Tammy's Kitchen

Kitchen Tip Tuesdays: Instant oatmeal in the microwave

Kitchen Tip Tuesdays

You know how you feel when you discover that you've been doing something the hard way? This is one of those times for me.

Homemade instant oatmeal

When I heard about making homemade instant oatmeal packets by pulsing rolled oats in a food processor, I thought it was a great idea. And for a stretch, while the kids were eating cold cereal I was making myself a bowl of homemade instant oatmeal every morning in the microwave. (You know, the "I just had a baby so everyone makes their own breakfast" stage...) :)

Then one day recently Joshua told me he had read an article about oatmeal on a news site. The article suggested just using quick oats in the microwave. They cook almost as quickly as the "instant" ones.

But of course! Quick oats cook in 1 minute, right? So I tried it. My cereal bowl with 1/2 cup of quick oats, a sprinkle of salt, and some water cooks in about 2 1/2 minutes on HIGH in the microwave. Why did I not just do this in the first place?!

Along with the quick cooking time, I like the texture of the quick oats better than instant.

So, sorry if this is the dumbest kitchen tip ever, but I wish I had realized this back when we first got a microwave and used it for oatmeal. Does being a microwave newbie give me a pass? ;)

My morning oatmeal
My morning oatmeal with add-ins.
If you're on My Fitness Pal you can see my daily food logs. I've lost a bunch of baby weight in the past 4 months, with about 15 pounds left to go! :)

To Participate in Kitchen Tip Tuesdays:

Post a kitchen tip in your blog. Link to this post, and then leave your link in a comment here, so we know where to find YOU! :) No giveaways or non-tip posts, please! We need to be able to easily find/see what your kitchen/cooking tip is. :) Thanks for your participation! :)

Leave your tip links in a comment. I'll manually add them to this post!

1. Tips for making butter (Black Fox Homestead)
2. Tips for grilled hamburgers (Western Warmth)
3. What to do with too much zucchini (The Local Cook)
4. Cooking/soaking beans tips (Simply Made Home)
5. Easy healthy food substitutes (Simply Made Home)
6. Flattening cookies (Living So Abundantly)
7. Frozen veggies tip (Sunny Side Homestead)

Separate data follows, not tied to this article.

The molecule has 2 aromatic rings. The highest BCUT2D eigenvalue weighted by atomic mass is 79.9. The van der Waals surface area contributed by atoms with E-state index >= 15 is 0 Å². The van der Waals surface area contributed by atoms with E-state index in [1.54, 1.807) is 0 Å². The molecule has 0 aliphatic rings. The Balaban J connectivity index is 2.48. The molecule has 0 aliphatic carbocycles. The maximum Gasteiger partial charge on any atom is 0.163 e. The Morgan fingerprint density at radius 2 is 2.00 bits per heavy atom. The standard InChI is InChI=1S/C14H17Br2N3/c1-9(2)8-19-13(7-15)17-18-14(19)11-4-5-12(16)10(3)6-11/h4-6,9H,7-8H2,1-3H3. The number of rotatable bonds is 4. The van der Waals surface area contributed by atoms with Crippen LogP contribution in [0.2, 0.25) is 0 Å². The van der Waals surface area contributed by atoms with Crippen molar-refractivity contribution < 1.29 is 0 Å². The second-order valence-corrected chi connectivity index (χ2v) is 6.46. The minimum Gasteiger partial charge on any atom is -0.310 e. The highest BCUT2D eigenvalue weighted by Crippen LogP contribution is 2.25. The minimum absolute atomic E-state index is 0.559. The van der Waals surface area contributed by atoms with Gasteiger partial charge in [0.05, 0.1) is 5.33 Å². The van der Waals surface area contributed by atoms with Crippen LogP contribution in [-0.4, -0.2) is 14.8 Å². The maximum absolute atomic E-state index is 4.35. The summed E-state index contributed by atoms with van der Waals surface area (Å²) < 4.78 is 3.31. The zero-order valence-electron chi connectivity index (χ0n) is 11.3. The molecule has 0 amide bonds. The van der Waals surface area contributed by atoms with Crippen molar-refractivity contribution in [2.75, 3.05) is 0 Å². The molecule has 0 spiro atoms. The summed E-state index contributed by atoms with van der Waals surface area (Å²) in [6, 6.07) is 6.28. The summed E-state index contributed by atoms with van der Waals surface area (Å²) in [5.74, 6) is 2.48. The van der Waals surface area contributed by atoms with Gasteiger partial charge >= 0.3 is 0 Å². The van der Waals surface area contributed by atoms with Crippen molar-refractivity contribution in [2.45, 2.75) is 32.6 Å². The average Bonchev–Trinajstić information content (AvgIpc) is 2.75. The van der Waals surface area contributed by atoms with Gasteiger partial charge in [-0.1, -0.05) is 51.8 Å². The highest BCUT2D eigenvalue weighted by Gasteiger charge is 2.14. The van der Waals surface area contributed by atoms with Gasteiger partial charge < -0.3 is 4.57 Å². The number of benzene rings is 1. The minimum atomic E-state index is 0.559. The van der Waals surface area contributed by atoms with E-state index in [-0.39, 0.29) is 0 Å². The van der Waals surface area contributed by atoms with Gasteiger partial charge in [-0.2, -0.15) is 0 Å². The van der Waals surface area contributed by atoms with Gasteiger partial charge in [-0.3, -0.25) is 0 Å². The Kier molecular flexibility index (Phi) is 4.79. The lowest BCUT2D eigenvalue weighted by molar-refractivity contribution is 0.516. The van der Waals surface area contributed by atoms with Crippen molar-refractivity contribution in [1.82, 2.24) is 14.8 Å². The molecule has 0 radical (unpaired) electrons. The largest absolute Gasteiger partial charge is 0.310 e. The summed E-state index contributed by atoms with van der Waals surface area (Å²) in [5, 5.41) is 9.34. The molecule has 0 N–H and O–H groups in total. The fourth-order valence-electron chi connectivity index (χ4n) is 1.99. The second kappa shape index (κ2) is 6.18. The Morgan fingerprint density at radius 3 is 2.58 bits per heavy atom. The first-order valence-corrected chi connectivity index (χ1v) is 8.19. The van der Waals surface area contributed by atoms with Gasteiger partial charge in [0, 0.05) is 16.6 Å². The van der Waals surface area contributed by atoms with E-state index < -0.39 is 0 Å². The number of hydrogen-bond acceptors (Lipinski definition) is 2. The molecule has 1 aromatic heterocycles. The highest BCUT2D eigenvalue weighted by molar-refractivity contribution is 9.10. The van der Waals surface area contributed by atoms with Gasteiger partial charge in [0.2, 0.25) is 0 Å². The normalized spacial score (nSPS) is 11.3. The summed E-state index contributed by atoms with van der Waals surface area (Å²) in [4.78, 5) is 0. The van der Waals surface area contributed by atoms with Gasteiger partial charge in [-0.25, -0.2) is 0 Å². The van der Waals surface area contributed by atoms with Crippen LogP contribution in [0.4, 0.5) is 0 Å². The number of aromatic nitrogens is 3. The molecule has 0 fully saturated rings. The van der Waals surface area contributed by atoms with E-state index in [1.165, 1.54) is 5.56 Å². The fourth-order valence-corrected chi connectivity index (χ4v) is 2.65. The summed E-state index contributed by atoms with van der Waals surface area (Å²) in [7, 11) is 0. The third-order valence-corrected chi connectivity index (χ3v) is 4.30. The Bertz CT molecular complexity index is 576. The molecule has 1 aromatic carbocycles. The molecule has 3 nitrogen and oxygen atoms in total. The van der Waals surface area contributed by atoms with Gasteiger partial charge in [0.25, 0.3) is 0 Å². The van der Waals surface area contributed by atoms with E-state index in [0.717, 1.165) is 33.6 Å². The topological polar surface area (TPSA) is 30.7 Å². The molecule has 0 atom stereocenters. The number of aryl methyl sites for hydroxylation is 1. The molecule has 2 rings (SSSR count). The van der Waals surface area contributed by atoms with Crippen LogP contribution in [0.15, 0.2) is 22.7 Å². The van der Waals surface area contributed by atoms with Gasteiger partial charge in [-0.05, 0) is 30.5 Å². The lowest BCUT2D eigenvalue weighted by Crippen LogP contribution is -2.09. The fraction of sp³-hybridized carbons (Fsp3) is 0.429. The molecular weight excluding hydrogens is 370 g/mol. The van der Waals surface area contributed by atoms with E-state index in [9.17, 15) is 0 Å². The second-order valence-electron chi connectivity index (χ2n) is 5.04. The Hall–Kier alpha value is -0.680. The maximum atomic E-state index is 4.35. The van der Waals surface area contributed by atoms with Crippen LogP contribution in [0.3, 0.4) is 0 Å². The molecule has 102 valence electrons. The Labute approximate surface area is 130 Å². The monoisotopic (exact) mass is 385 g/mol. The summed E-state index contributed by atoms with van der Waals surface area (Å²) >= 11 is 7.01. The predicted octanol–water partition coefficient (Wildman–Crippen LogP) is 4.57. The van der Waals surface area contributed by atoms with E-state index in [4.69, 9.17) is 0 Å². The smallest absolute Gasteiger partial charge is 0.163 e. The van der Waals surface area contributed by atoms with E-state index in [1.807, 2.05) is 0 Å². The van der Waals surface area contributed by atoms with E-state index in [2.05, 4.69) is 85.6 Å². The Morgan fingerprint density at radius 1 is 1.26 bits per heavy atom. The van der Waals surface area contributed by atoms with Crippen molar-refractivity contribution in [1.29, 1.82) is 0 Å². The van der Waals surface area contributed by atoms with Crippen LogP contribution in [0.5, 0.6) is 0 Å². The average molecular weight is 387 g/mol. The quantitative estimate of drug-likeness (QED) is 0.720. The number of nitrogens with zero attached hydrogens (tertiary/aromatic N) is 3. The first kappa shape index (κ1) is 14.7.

8. Low-calorie beverage tips (Recipes Happen)
9. Tip for crispy hash browns (Premeditated Leftovers)

10 Easy Ways to Eat More Veggies (Eat Well, Spend Less)

Fresh veggies

Vegetables! We all know they're good for the body, and summer is the perfect time to make sure we're eating plenty of vegetables. Here are my tips and tricks for making sure my family gets their fill of veggies!

Veggie sticks and homemade hummus (from the freezer)

1. Prep ahead. This one is key: Make sure your fridge is stocked with ready-to-eat veggies. Whether this means cutting carrot sticks by the bag-full or buying baby carrots, do what it takes. Celery, carrots, bell peppers, cucumbers, and sugar snap peas are some of our favorite fresh vegetables. Have your favorites ready so when you're hungry, you grab them.

Tip: My boys (8 and 6) love to help me peel carrots or make veggie sticks! And kids love eating food that they're helped grow or prepare, so that's an added motivation to get them in the kitchen and involved.

Plan Ahead for Healthy Snacks

5 Ways to Make Food Prep More Fun

Salads for the week: Making time for healthy eating

11 Tips for Kids in the Kitchen Without Losing Your Sanity

Guacamole ingredients
Ingredients for Creamy Guacamole

2. Give fewer options at meal times or snack times, and include veggies. If you serve a dinner of three different foods, you'll end up eating more of each item than if you serve five foods. Unless you're serving several vegetable dishes, limit the choices for everyday dinners and snacks and your children will surprise you by eating more -- because they're still hungry! :)

Tip: Only buy/offer healthy snacks and if they're hungry, that's what they'll eat.

Dill dip
Veggie sticks with Dill Dip

3. Have a 1-bite rule. If certain family members don't like vegetables, require at least 1 bite of the vegetable being served, especially if you're offering dessert. Our children don't get dessert unless they have eaten each of the "regular" foods.

Tip: For foods they like, such as carrot or celery sticks, we often use their age as a requirement for what they should eat. E.g. the 8-year-old needs to eat 8 pieces, the 4-year-old only 4. If they're not hungry enough to eat that, then they don't get dessert (if we're having dessert). Left to their own ways, they would surely be "too full" for the veggies and hungry for treats or snacks later! ;)

4. Serve main dish salads.